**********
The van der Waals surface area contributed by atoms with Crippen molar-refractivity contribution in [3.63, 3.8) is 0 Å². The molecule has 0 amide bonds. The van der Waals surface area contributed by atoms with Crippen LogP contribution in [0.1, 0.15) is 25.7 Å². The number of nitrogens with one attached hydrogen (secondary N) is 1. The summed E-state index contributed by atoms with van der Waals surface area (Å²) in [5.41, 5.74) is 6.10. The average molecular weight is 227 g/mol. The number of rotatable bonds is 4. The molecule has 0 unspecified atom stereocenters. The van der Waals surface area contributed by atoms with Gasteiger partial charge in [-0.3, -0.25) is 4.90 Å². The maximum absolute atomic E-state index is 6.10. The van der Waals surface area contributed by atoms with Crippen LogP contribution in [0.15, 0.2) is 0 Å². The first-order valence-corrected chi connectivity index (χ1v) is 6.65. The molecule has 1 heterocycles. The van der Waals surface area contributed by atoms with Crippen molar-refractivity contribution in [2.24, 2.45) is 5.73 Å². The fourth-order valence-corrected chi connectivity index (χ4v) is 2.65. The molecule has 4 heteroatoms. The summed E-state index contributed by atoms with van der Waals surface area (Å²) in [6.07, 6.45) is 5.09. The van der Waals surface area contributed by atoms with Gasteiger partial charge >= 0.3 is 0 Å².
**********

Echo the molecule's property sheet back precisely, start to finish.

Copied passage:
The van der Waals surface area contributed by atoms with Crippen molar-refractivity contribution in [3.63, 3.8) is 0 Å². The molecule has 0 amide bonds. The van der Waals surface area contributed by atoms with Crippen LogP contribution in [0.1, 0.15) is 25.7 Å². The number of nitrogens with one attached hydrogen (secondary N) is 1. The summed E-state index contributed by atoms with van der Waals surface area (Å²) in [5.41, 5.74) is 6.10. The average molecular weight is 227 g/mol. The number of rotatable bonds is 4. The molecule has 0 unspecified atom stereocenters. The van der Waals surface area contributed by atoms with Gasteiger partial charge in [-0.3, -0.25) is 4.90 Å². The maximum absolute atomic E-state index is 6.10. The van der Waals surface area contributed by atoms with Crippen LogP contribution in [0.15, 0.2) is 0 Å². The first-order valence-corrected chi connectivity index (χ1v) is 6.65. The molecule has 1 heterocycles. The van der Waals surface area contributed by atoms with Crippen molar-refractivity contribution in [2.24, 2.45) is 5.73 Å². The fourth-order valence-corrected chi connectivity index (χ4v) is 2.65. The molecule has 4 heteroatoms. The summed E-state index contributed by atoms with van der Waals surface area (Å²) in [6.07, 6.45) is 5.09. The van der Waals surface area contributed by atoms with Gasteiger partial charge >= 0.3 is 0 Å².